In voltage regulator circuit 3, a plurality of P-channel enhancement MOS transistors P2-P(n-1), each of which has its source and substrate connected together and its gate and drain connected together, are connected in series between voltage output terminal 2a and voltage input terminal 1 of charge pump circuit 2. In addition, the source-drain path of a P-channel MOS transistor P1 with its source and substrate connected together and its gate supplied with inverted signal EN of enable signal EN is connected between voltage output terminal 2a of charge pump circuit 2 and one end of the series connection of P-channel MOS transistors P2 to P(n-1) (namely, the connection point of the source and substrate of P-channel MOS transistor P2). Moreover, between the other end of the series connection of P-channel MOS transistors P2 to P(n-1) (namely, the connection point of the gate and drain of P-channel MOS transistor P(n-1)) and voltage input terminal 1 is connected a P-channel MOS transistor Pn having its gate, drain and substrate connected together. The MOS transistor Pn may be replaced with a diode.
Next, the operation of voltage regulator 3 will be described with reference to FIGS. 2 and 3 which illustrate the voltage regulating property and the voltage vs. current characteristic, respectively.
When the enable signal EN is inactive (at a "Low" level) and thus inverted signal EN is at a "H" level, charge pump circuit 2 is disabled, and P-channel MOS transistor P1 is in the off state so that voltage regulator circuit 3 is disabled. When enable signal EN is rendered active (goes to a "H" level) at a time t1, charge pump circuit 2 is enabled and P-channel MOS transistor P1 is rendered on. Consequently the output voltage of charge pump circuit 2 rises and increases gradually as indicated in dotted line in FIG. 2, but output voltage Vout is regulated to a substantially constant level by means of voltage regulator circuit 3. It is to be noted here that the output voltage Vout is given by
where VF stands for the forward voltage of the PN junction diode of P-channel MOS transistor Pn and Vth stands for the threshold voltage of each of P-channel MOS transistors P1 to P(N-1).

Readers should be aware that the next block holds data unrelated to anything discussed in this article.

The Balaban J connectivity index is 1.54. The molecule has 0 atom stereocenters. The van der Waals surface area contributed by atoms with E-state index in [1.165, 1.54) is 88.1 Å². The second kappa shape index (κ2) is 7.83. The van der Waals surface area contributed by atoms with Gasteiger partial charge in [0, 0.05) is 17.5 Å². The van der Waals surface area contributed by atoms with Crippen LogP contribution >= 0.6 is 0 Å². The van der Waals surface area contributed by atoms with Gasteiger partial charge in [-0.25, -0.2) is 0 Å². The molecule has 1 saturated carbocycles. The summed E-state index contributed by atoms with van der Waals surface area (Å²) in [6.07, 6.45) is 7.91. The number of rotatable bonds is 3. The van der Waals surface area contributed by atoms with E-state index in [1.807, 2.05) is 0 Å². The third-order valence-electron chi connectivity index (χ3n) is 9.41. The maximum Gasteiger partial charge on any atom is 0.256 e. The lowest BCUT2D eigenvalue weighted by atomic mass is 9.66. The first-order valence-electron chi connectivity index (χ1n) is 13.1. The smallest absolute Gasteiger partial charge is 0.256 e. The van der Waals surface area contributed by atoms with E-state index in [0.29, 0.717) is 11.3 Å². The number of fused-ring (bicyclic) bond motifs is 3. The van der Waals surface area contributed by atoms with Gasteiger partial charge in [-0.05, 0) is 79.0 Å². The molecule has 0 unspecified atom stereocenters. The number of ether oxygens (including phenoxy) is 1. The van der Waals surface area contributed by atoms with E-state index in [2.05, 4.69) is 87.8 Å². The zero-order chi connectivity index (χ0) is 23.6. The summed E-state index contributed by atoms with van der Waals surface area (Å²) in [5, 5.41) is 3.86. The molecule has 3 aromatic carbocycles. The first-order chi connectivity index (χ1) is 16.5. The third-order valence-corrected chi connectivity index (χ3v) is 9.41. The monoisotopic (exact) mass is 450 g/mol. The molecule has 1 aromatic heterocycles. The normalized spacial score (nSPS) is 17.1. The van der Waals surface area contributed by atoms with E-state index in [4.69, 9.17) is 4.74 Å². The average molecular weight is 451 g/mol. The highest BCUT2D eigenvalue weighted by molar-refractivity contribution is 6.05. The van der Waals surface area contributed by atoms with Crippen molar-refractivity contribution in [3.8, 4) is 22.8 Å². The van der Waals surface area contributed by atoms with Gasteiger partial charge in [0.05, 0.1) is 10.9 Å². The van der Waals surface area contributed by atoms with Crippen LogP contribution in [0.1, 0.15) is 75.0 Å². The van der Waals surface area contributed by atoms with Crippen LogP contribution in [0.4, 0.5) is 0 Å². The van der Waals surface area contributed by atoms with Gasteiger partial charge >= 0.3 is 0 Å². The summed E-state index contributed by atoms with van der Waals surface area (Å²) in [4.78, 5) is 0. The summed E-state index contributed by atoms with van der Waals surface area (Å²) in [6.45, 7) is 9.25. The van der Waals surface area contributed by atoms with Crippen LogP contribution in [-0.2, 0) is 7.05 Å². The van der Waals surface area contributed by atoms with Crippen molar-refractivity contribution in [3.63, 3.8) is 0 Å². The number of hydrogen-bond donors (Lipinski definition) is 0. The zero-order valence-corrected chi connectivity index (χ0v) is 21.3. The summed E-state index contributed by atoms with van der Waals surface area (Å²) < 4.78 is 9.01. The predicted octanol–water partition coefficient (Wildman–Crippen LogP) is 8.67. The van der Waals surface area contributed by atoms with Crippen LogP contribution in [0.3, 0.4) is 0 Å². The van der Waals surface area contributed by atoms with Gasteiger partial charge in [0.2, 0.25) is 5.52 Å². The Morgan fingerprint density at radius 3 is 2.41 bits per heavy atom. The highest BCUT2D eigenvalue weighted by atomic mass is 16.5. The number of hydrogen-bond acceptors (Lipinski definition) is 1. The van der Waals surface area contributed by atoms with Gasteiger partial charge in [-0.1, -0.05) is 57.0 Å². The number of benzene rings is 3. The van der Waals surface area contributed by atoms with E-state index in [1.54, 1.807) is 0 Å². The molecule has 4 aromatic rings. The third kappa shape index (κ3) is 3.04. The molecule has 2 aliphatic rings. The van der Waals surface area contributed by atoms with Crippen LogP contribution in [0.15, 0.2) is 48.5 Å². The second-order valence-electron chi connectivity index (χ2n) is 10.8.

According to voltage regulator circuit 3 described above, as voltage regulating MOS transistors are used P-channel transistors P2 to P(n-1) each of which has its source and substrate connected together and its gate and drain connected together. P-channel transistors P2 to P(n-1) suffers such an effect of back-gate bias as shown in FIG. 4, which is not very serious. It is therefore easy to determine the number of P-channel MOS transistors for obtaining a desired voltage regulating property. The reliability of the voltage regulating property thus increases.
Even if a high voltage is abruptly applied to the source of P-channel MOS transistor P1 from charge pump circuit 2 when enable signal EN is rendered active ("H" level), transistor P1 is turned on by inverted signal EN applied to its gate at the same time charge pump circuit 2 starts operating. Thus, the reliability of P-channel MOS transistor P1 will not be degraded. The problems of degradation of the voltage regulating property and incapability of voltage regulation will not arise. The reliability of an integrated circuit incorporating voltage regulator 3 will not be degraded.
Moreover, when a boosted voltage is not applied to voltage regulator circuit 3 from charge pump circuit 2, that is, when the enable signal EN is inactive (at a "L" level), no dc current will flow through voltage regulator circuit 3 and thus unnecessary current dissipation is not produced because P-channel MOS transistor P1 is turned off by the inverted enable signal EN.